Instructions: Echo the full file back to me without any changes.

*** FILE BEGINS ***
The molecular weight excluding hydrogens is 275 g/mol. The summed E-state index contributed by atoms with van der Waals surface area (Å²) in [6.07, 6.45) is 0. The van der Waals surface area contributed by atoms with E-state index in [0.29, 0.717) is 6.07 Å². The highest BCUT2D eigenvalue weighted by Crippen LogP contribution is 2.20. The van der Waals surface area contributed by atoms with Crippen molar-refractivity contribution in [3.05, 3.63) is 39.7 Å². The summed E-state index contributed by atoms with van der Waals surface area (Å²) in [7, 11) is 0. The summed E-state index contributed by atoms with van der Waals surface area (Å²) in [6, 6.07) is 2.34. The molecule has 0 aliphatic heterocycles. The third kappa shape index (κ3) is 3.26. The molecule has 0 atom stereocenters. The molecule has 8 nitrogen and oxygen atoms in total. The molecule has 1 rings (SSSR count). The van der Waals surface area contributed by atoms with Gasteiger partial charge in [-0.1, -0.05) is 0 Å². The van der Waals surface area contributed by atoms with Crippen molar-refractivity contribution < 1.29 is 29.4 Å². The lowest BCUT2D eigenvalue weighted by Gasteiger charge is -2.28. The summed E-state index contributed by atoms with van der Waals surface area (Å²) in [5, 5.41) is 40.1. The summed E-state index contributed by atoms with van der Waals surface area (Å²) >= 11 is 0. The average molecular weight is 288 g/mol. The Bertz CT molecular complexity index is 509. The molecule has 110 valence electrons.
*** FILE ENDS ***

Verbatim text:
The molecular weight excluding hydrogens is 275 g/mol. The summed E-state index contributed by atoms with van der Waals surface area (Å²) in [6.07, 6.45) is 0. The van der Waals surface area contributed by atoms with E-state index in [0.29, 0.717) is 6.07 Å². The highest BCUT2D eigenvalue weighted by Crippen LogP contribution is 2.20. The van der Waals surface area contributed by atoms with Crippen molar-refractivity contribution in [3.05, 3.63) is 39.7 Å². The summed E-state index contributed by atoms with van der Waals surface area (Å²) in [7, 11) is 0. The summed E-state index contributed by atoms with van der Waals surface area (Å²) in [6, 6.07) is 2.34. The molecule has 0 aliphatic heterocycles. The third kappa shape index (κ3) is 3.26. The molecule has 0 atom stereocenters. The molecule has 8 nitrogen and oxygen atoms in total. The molecule has 1 rings (SSSR count). The van der Waals surface area contributed by atoms with Gasteiger partial charge in [-0.1, -0.05) is 0 Å². The van der Waals surface area contributed by atoms with Crippen molar-refractivity contribution < 1.29 is 29.4 Å². The lowest BCUT2D eigenvalue weighted by Gasteiger charge is -2.28. The summed E-state index contributed by atoms with van der Waals surface area (Å²) in [5, 5.41) is 40.1. The summed E-state index contributed by atoms with van der Waals surface area (Å²) >= 11 is 0. The average molecular weight is 288 g/mol. The Bertz CT molecular complexity index is 509. The molecule has 110 valence electrons.